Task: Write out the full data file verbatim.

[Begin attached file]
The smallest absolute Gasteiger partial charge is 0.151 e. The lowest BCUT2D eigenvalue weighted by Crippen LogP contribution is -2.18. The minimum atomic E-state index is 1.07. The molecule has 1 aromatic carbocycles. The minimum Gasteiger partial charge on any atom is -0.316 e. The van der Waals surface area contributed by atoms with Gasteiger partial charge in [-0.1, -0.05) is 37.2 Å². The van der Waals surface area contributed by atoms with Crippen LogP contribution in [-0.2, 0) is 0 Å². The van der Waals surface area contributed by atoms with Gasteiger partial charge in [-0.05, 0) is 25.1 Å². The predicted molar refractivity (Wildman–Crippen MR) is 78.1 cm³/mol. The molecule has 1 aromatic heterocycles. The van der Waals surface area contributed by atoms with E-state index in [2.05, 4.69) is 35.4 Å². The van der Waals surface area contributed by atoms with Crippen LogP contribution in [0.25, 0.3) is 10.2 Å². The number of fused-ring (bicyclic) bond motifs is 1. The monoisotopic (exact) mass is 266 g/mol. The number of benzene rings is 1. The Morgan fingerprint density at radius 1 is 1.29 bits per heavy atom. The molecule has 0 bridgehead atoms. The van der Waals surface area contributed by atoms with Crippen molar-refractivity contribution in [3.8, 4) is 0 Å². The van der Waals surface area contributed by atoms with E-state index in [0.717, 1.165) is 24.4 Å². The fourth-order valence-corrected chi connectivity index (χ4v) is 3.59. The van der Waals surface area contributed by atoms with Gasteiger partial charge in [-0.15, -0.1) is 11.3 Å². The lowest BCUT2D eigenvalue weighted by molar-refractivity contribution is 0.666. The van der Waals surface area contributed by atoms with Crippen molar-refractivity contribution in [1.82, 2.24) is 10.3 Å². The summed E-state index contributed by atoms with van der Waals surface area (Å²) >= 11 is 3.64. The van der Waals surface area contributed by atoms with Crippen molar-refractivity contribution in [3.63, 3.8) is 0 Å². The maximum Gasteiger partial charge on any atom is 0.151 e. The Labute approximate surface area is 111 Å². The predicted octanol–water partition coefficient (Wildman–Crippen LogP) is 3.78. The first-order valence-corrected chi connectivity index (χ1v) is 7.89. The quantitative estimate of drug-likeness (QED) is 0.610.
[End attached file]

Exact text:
The smallest absolute Gasteiger partial charge is 0.151 e. The lowest BCUT2D eigenvalue weighted by Crippen LogP contribution is -2.18. The minimum atomic E-state index is 1.07. The molecule has 1 aromatic carbocycles. The minimum Gasteiger partial charge on any atom is -0.316 e. The van der Waals surface area contributed by atoms with Gasteiger partial charge in [-0.1, -0.05) is 37.2 Å². The van der Waals surface area contributed by atoms with Crippen LogP contribution in [-0.2, 0) is 0 Å². The van der Waals surface area contributed by atoms with Gasteiger partial charge in [-0.05, 0) is 25.1 Å². The predicted molar refractivity (Wildman–Crippen MR) is 78.1 cm³/mol. The molecule has 1 aromatic heterocycles. The van der Waals surface area contributed by atoms with E-state index in [2.05, 4.69) is 35.4 Å². The van der Waals surface area contributed by atoms with Crippen LogP contribution in [0.25, 0.3) is 10.2 Å². The number of fused-ring (bicyclic) bond motifs is 1. The monoisotopic (exact) mass is 266 g/mol. The number of benzene rings is 1. The Morgan fingerprint density at radius 1 is 1.29 bits per heavy atom. The molecule has 0 bridgehead atoms. The van der Waals surface area contributed by atoms with Crippen molar-refractivity contribution in [3.8, 4) is 0 Å². The van der Waals surface area contributed by atoms with E-state index in [0.717, 1.165) is 24.4 Å². The fourth-order valence-corrected chi connectivity index (χ4v) is 3.59. The van der Waals surface area contributed by atoms with Gasteiger partial charge in [-0.15, -0.1) is 11.3 Å². The lowest BCUT2D eigenvalue weighted by molar-refractivity contribution is 0.666. The van der Waals surface area contributed by atoms with Crippen molar-refractivity contribution in [1.82, 2.24) is 10.3 Å². The summed E-state index contributed by atoms with van der Waals surface area (Å²) >= 11 is 3.64. The van der Waals surface area contributed by atoms with Crippen molar-refractivity contribution in [3.63, 3.8) is 0 Å². The maximum Gasteiger partial charge on any atom is 0.151 e. The Labute approximate surface area is 111 Å². The predicted octanol–water partition coefficient (Wildman–Crippen LogP) is 3.78. The first-order valence-corrected chi connectivity index (χ1v) is 7.89. The quantitative estimate of drug-likeness (QED) is 0.610.